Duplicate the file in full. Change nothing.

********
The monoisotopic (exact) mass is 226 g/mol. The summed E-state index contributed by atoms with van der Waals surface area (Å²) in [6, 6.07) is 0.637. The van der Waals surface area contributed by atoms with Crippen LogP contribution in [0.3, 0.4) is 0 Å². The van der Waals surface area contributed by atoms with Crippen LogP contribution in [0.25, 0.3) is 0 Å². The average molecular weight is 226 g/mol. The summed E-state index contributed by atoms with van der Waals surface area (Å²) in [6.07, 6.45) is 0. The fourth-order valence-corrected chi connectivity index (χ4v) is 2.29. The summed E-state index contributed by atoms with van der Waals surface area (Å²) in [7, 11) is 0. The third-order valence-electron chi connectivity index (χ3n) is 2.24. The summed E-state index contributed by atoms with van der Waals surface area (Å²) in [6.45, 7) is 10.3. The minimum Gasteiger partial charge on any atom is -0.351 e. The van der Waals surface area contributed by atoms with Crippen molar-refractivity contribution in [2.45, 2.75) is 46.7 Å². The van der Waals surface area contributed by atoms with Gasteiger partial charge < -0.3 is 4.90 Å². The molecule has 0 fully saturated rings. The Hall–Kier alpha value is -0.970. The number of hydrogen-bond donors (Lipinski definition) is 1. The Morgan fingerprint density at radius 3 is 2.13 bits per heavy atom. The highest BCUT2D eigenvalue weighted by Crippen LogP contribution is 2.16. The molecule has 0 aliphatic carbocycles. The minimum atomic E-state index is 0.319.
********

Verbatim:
The monoisotopic (exact) mass is 226 g/mol. The summed E-state index contributed by atoms with van der Waals surface area (Å²) in [6, 6.07) is 0.637. The van der Waals surface area contributed by atoms with Crippen LogP contribution in [0.3, 0.4) is 0 Å². The van der Waals surface area contributed by atoms with Crippen LogP contribution in [0.25, 0.3) is 0 Å². The average molecular weight is 226 g/mol. The summed E-state index contributed by atoms with van der Waals surface area (Å²) in [6.07, 6.45) is 0. The fourth-order valence-corrected chi connectivity index (χ4v) is 2.29. The summed E-state index contributed by atoms with van der Waals surface area (Å²) in [7, 11) is 0. The third-order valence-electron chi connectivity index (χ3n) is 2.24. The summed E-state index contributed by atoms with van der Waals surface area (Å²) in [6.45, 7) is 10.3. The minimum Gasteiger partial charge on any atom is -0.351 e. The van der Waals surface area contributed by atoms with Crippen molar-refractivity contribution in [2.45, 2.75) is 46.7 Å². The van der Waals surface area contributed by atoms with Gasteiger partial charge < -0.3 is 4.90 Å². The molecule has 0 fully saturated rings. The Hall–Kier alpha value is -0.970. The number of hydrogen-bond donors (Lipinski definition) is 1. The Morgan fingerprint density at radius 3 is 2.13 bits per heavy atom. The highest BCUT2D eigenvalue weighted by Crippen LogP contribution is 2.16. The molecule has 0 aliphatic carbocycles. The minimum atomic E-state index is 0.319.